One of the challenge of trying to travel around the world is that you never really do. With 510 million km², that’s surely a lot of ground to cover. Granted much of it you cannot really travel to, or rather not want to, or better yet not practical to. You get the picture no?
Ok surely by this point you would be a little frazzled by the first paragraph.
Yep, this style of writing is called “frazzlegraphing”. The intent is to either: get you to roll your eyes, OR make you curious. LOL. If you came to this point, guess you are the second lot. Thanks.
So what’s up? Comparing photos of the places we took from the same spot years apart. And we are not talking about how much we have changed, because we surely did. Plus we don’t mean a gap of just a few years… here we cite the following exhibits.
What do’ya think? On the right is the photo first taken in May of 2000 when we visited Japan for the first time. Yes that’s the streets of Ginza and it was already a pedestrian-only street during the weekends 17 years ago (and well before that). Ok not exactly at the same spot but the point was to convey : Tokyo’s landscape is ever changing even as we speak!
NO change? Hmmm…
Fifth Avenue 1997
Fifth Avenue 2017
Yeah. And this is a decades’ gap. But there we were at 461 Fifth Avenue just opposite the New York City public library. Almost a month’s difference and 20 years to the day, Suan was checking out the shops along the busy shopping belt at that time. But she’s gone a long way, having since ‘graduated’ to forensics examination of premium outlet malls…
Where in the world have you been more than once? Your hometown does not count. Ok it does. Does this touch of nostalgia bring back any memories for you?
We are probably all familiar with travel guide books such as Lonely Planet, Fodors etc. Did you know that back in the 1800s there was already such guides? In 1861, the venerable German publishing house Baedeker begun publishing what would be a line of guide books in German and English.Thus it was so surprising that its 1897 guide of Paris is still as relevant today as it was published almost 120 years ago!
Well almost, as there has certainly been SOME changes to the “most romantic city” in the world. Isn’t that what draws people to the city? That you can still see, smell, hear and feel the charms of the streets as you sit in a cafe just watching people. We recall that it seemed like that each time we walked past a cafe in Paris. Boring people.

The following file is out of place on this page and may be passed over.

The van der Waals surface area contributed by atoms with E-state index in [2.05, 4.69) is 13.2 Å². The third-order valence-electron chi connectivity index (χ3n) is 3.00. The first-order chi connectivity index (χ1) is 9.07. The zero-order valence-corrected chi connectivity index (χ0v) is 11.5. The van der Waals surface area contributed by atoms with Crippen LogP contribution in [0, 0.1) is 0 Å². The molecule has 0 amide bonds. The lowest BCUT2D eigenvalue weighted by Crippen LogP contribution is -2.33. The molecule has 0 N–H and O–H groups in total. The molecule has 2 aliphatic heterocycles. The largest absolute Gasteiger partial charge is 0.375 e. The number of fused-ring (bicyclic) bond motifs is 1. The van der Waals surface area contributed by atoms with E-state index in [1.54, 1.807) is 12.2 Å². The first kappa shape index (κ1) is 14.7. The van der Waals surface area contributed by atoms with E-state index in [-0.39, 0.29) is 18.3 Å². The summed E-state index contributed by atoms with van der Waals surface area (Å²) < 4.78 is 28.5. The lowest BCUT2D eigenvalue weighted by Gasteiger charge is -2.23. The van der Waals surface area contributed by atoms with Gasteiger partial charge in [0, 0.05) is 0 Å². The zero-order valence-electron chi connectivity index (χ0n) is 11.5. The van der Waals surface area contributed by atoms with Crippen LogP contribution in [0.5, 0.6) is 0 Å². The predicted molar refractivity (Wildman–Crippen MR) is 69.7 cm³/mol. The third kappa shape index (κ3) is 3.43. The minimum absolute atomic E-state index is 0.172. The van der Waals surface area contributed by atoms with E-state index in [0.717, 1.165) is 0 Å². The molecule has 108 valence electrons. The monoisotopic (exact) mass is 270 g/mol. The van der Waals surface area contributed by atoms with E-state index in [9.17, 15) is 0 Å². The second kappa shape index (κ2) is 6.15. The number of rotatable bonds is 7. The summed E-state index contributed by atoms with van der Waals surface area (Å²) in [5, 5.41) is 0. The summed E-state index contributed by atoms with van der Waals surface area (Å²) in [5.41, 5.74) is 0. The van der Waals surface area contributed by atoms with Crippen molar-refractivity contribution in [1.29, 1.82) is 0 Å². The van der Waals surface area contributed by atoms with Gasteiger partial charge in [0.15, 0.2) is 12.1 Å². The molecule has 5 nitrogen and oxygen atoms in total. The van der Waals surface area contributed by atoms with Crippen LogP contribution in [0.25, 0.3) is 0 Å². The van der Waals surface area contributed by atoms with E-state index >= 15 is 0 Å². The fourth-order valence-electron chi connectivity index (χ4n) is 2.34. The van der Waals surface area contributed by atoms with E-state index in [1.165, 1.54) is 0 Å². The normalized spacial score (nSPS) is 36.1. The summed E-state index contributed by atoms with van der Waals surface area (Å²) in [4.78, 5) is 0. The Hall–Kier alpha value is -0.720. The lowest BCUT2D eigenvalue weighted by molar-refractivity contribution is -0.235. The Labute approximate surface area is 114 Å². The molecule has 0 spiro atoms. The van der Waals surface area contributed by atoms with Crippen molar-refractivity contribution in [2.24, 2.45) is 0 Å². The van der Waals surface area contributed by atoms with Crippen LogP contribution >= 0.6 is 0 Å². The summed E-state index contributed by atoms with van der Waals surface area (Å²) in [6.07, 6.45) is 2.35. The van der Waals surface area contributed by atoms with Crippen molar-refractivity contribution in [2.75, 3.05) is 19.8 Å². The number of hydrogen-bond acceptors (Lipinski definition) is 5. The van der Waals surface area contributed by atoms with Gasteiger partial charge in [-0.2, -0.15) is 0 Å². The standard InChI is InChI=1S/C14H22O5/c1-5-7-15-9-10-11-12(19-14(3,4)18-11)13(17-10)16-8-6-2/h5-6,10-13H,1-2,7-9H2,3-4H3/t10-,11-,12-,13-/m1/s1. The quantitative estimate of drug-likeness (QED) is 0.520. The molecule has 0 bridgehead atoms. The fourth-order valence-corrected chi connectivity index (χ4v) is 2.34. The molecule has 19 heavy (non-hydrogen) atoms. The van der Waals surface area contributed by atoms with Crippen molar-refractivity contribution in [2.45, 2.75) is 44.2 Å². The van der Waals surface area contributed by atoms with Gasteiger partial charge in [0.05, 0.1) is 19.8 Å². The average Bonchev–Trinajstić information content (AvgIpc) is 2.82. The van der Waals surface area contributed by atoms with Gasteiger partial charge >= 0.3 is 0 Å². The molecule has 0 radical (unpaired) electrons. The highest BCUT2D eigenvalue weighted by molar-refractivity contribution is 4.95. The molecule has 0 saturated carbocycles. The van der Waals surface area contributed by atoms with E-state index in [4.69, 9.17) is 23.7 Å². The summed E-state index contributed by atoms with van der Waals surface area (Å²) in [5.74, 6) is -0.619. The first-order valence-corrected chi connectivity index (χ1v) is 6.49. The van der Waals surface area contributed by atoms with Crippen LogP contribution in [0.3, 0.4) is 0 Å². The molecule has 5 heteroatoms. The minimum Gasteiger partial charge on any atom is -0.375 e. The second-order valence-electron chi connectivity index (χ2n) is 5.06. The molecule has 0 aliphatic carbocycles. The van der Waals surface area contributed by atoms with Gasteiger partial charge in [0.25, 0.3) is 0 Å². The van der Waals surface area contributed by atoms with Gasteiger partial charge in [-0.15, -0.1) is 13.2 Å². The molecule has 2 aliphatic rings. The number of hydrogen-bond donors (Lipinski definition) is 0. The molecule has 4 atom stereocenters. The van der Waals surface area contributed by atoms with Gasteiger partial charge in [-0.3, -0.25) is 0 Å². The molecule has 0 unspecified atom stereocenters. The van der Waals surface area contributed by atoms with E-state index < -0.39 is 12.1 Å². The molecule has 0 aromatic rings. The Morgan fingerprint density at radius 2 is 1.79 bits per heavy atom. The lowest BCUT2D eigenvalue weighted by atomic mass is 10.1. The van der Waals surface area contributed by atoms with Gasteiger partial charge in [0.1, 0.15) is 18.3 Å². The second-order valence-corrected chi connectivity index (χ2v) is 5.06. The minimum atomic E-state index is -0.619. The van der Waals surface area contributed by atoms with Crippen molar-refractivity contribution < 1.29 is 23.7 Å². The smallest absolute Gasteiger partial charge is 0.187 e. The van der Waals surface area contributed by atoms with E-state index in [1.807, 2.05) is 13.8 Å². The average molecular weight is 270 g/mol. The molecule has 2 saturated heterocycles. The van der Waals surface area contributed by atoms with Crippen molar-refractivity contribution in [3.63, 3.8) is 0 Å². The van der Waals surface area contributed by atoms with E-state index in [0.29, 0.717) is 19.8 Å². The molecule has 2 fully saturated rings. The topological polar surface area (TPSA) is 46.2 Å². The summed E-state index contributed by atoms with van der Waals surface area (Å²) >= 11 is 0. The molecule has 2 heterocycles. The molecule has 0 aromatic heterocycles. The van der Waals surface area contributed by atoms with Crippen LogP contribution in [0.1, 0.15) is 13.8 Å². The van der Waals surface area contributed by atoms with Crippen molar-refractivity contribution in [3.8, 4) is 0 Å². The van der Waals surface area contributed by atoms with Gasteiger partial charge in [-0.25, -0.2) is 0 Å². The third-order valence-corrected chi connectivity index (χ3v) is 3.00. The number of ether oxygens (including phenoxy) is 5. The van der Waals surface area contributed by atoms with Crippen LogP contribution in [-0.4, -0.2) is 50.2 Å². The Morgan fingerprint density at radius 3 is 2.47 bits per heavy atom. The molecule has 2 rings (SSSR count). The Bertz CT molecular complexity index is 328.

Old, yes. Usable, yes mostly and the “important” sections to us anyway.
You might know that collecting vintage books and maps is one of the likes of Mel. His first vintage book was a primer on the history of the Habsburg and the Bourbons, dynastic masters of Europe for centuries.
And travel guides? We have plenty, though not of the antique pedigree. Perhaps some of those in our humble collection goes back to the late 1990s. Call that vintage…would really like to get our hands on a really old print like the ones pictured.
Sometimes I think we practice hypocrisy. I mean ‘we’ as in Mel and Suan.
On the one hand we put preach conservation and reducing carbon footprint. On the other we work so hard to expand our handprint. Our header image actually says that! Thus this post was born and inspire by a short read of this article.
We are not religionists and if there is a higher power we can pray to, it’s the money god…lol.
However we do agree that when you are walking in nature you do get the sense of awe of how virtually all the earth’s bounty has been hijacked by humans. I mean, we are like everywhere! In an earlier post about how crowded it really is (read it here), we shared how much “volume” of travel has grown and seemingly continue to grow. It’s almost to the point that local communities begin to lash out and ‘wish you weren’t here’.
“Human beings are a disease, a cancer of this planet. You are a plague” – remember where this line was played out? Does Agent Smith ring a bell?
As responsible travellers, we all have the mandate to ensure that we do not leave any environment that we visited in a less pristine condition than before. This includes hotel rooms we stayed in. Mel’s mom once worked for a number of years as a chambermaid and later as the housekeeper (sort of supervisory role) in some of the swankiest hotels in Singapore. Wow has she stories to tell of really messy guests! It can be gut wrenching to see how rooms get “torn up” by guests just because it isn’t their home…
And this extends the natural environment too. As Vijay says in his article, let us cherish the privilege we have to place our handprints all over earth.
Have you ever thought about how to pass your time while in a limbo within your travel journeys? Some people read, play games on their phones, window shop. But this article has come up with a refreshing set of links where you can find puzzles that befuddle your mind while you wait for the train, plane, bus or ship.
I have to say though, some of the “top” games that the post came up with could be impractical in quite many cases. Cow counting…they don’t have free roaming cows as much as they used to! The license plate counting seems fun. Be care the driver does not join in!
Well, we really like puzzles like suduko or the patterns that take you some time to work out. It really helps kill time, while not letting yourself doze off.
On our train journey between Moscow and St Petersburg, we did not have our puzzles with us. Fortunately Mel was busy writing the travelogue. But Suan was bored! With the folks all around us falling off in a slumber, there was nobody to talk to.
Can you imagine being interrupted repeatedly as you tried to write? Anyhow, we settled into reviewing photos together instead for the next four hours. And it was also a joyful thing to do. But if we did not have this option…
Next time you have a long layover or ride, consider puzzles. It will make your traveling companion happy.